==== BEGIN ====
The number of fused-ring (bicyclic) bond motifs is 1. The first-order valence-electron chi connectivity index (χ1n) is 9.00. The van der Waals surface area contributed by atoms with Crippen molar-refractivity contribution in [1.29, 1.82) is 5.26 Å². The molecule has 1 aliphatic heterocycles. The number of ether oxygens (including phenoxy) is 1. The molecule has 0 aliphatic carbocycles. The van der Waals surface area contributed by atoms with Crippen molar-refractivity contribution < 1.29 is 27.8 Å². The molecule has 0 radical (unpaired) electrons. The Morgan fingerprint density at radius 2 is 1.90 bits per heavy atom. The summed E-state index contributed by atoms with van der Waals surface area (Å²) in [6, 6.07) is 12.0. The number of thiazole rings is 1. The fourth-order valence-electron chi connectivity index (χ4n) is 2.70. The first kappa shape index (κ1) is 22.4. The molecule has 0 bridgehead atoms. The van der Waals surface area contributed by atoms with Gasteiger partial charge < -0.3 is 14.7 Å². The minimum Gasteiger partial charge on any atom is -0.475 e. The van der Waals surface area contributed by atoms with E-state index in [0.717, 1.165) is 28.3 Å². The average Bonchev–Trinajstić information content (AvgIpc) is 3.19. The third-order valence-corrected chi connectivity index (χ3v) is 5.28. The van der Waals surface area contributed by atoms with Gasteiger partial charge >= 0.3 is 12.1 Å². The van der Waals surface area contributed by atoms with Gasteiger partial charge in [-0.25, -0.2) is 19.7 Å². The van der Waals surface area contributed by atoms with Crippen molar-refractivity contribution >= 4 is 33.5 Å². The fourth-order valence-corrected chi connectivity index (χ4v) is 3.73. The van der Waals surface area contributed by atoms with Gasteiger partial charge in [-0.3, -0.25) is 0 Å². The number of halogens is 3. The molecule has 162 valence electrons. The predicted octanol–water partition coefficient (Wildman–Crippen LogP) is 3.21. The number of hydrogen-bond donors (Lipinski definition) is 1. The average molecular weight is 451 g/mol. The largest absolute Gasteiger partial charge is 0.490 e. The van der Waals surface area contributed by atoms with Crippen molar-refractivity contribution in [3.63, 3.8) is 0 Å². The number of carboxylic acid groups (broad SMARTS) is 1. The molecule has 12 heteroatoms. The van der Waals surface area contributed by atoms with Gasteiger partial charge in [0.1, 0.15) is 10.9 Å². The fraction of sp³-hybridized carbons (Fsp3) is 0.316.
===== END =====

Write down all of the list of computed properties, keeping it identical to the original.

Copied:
The number of fused-ring (bicyclic) bond motifs is 1. The first-order valence-electron chi connectivity index (χ1n) is 9.00. The van der Waals surface area contributed by atoms with Crippen molar-refractivity contribution in [1.29, 1.82) is 5.26 Å². The molecule has 1 aliphatic heterocycles. The number of ether oxygens (including phenoxy) is 1. The molecule has 0 aliphatic carbocycles. The van der Waals surface area contributed by atoms with Crippen molar-refractivity contribution < 1.29 is 27.8 Å². The molecule has 0 radical (unpaired) electrons. The Morgan fingerprint density at radius 2 is 1.90 bits per heavy atom. The summed E-state index contributed by atoms with van der Waals surface area (Å²) in [6, 6.07) is 12.0. The number of thiazole rings is 1. The fourth-order valence-electron chi connectivity index (χ4n) is 2.70. The first kappa shape index (κ1) is 22.4. The molecule has 0 bridgehead atoms. The van der Waals surface area contributed by atoms with Gasteiger partial charge < -0.3 is 14.7 Å². The minimum Gasteiger partial charge on any atom is -0.475 e. The van der Waals surface area contributed by atoms with E-state index in [0.717, 1.165) is 28.3 Å². The average Bonchev–Trinajstić information content (AvgIpc) is 3.19. The third-order valence-corrected chi connectivity index (χ3v) is 5.28. The van der Waals surface area contributed by atoms with Gasteiger partial charge >= 0.3 is 12.1 Å². The van der Waals surface area contributed by atoms with Gasteiger partial charge in [-0.25, -0.2) is 19.7 Å². The van der Waals surface area contributed by atoms with Crippen molar-refractivity contribution >= 4 is 33.5 Å². The fourth-order valence-corrected chi connectivity index (χ4v) is 3.73. The van der Waals surface area contributed by atoms with Gasteiger partial charge in [-0.3, -0.25) is 0 Å². The number of halogens is 3. The molecule has 162 valence electrons. The predicted octanol–water partition coefficient (Wildman–Crippen LogP) is 3.21. The number of hydrogen-bond donors (Lipinski definition) is 1. The average molecular weight is 451 g/mol. The largest absolute Gasteiger partial charge is 0.490 e. The van der Waals surface area contributed by atoms with Crippen molar-refractivity contribution in [3.63, 3.8) is 0 Å². The number of carboxylic acid groups (broad SMARTS) is 1. The molecule has 12 heteroatoms. The van der Waals surface area contributed by atoms with Gasteiger partial charge in [0.1, 0.15) is 10.9 Å². The fraction of sp³-hybridized carbons (Fsp3) is 0.316.